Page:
Peloton slashes jobs and prices to regain footing

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It’s been another crazy 24 hours on the seemingly endless roller coaster that is Peloton’s downfall from its pandemic peak. On Friday, the indoor cycling brand’s new CEO, Barry McCarthy, announced he was cutting 780 jobs. At the same time, Peloton will increase its prices. This all comes the day after the brand lost a bid to take legal action against the brand over the music offered in its online fitness classes.

Jobs cut

McCarthy, who was recently hired to help revive Peloton after its post-pandemic crash, announced the layoffs in a memo to staff. Like most bad news, the announcement landed on Friday. In the memo, obtained by Bloomberg, the CEO said the move was aimed at reducing costs and increasing cash flow for the fitness brand.

“We have a clear strategy to secure the long-term, sustainable future of this business,” McCarthy’s memo reads. “The first job is to generate free cash flow by properly sizing our inventory commitments and converting many of our fixed costs to variable costs, as this cost structure better aligns with the seasonal revenues of the business. .”

Translated from the buzzwords plainly, this means that Peloton will close many of its retail stores, reduce support staff in North America and, after outsourcing its production and closing factories earlier this year, move the most of its warehousing and delivery in North America to a third-party model.

The plan includes a “significant and aggressive reduction in Peloton’s business footprint”, as well as a significant reduction in its North American warehouse, delivery and support staff. A total of 780 employees will be made redundant.

It is not yet known whether this round of layoffs will also come with free Peloton membership.

The prices were raised

At the same time, Peloton is raising the price of its gear just months after lowering it. In April, Peloton cut prices to help eliminate excess inventory. And perhaps to distract from his attempt to secretly sell rusty hardware, codenamed “Project Tinman.”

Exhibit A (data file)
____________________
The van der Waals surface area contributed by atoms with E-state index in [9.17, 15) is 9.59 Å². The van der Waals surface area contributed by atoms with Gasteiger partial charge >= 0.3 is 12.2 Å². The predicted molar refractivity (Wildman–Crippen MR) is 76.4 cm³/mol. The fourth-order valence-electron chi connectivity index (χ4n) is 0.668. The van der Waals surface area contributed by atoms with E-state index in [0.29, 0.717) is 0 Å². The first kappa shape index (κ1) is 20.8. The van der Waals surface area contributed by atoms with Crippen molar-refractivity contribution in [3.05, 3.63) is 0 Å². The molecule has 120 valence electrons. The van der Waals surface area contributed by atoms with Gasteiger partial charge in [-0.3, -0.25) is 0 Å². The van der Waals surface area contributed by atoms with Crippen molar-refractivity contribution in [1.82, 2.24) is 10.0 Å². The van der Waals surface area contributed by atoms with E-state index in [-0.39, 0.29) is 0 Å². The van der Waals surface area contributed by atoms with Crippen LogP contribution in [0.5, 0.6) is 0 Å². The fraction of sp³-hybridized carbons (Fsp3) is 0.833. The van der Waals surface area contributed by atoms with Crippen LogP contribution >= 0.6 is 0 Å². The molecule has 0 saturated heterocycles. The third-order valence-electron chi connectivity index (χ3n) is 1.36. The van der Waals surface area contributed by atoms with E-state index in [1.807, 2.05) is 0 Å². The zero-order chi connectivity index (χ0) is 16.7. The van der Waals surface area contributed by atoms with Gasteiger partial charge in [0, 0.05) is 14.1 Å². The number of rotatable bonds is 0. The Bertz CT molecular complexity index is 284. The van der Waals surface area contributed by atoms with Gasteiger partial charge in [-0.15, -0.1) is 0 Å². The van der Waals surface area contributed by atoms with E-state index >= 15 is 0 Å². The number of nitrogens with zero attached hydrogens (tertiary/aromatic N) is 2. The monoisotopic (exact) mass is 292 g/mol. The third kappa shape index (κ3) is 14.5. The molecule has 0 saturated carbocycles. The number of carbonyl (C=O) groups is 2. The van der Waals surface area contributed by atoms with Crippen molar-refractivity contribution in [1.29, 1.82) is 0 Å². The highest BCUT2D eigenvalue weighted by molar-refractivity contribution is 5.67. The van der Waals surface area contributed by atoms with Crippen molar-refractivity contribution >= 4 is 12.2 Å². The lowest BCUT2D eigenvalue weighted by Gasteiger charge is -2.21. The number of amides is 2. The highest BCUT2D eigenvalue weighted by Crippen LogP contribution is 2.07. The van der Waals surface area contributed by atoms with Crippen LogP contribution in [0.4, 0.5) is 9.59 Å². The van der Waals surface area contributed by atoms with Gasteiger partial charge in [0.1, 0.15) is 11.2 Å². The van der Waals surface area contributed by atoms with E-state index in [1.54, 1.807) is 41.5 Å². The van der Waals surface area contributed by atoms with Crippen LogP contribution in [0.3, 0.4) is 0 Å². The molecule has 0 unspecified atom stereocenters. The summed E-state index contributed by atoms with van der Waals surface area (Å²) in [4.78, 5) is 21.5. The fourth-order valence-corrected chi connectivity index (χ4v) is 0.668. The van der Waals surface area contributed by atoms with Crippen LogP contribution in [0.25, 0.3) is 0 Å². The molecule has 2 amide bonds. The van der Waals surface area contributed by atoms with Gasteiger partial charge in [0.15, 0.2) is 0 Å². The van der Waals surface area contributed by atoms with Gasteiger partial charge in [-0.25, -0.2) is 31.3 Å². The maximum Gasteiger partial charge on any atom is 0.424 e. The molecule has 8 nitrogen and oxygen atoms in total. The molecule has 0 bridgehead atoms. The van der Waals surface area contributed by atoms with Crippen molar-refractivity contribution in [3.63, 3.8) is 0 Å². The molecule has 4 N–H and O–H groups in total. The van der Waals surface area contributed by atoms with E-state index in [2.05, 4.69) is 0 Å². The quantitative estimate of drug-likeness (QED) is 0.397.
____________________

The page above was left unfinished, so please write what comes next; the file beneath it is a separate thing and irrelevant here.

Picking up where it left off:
Now, four months later, those prices are going up. The Bike+ and Tread prizes will increase by $500 and $800 respectively. After securing a sizable bank on its own, according to the memo, Peloton has the “opportunity to adopt a more nuanced pricing strategy targeting both ‘value’ and Premium members.” The price hike is an effort to maintain “premium brand positioning”.

Prices for Bike V1 and Guide gear will remain the same.

Consumer lawsuit gets green light

The day before the memo was written, Peloton suffered another setback. A lawsuit against the company resisted Peloton’s attempt to have it thrown out.

The lawsuit claims consumers overpaid for their Peloton subscriptions after nearly half of the fitness class soundtrack on the service was removed. The music was removed suddenly in 2019 when Peloton was sued by over a dozen music publishers for using the music without a proper license. The publisher’s lawsuit was settled in 2020. Peloton is still fighting the consumer lawsuit and after this decision will have to continue to do so.

As usual, somehow

If all of that, layoffs and lawsuits, sounds like a lot for a brand in a 24-hour period, it’s not news for Peloton. The pandemic darling shot to fame as homebound consumers flocked to his subscription-based online fitness classes. When that boom came to an end, a series of celebrity controversies, cover-up conspiracies, controversial stock sales and just plain rude layoffs followed.

Peloton ousted its founding CEO, John Foley, in February in a bid to right the ship.

It’s a shame because apart from the rust the bikes are pretty good.

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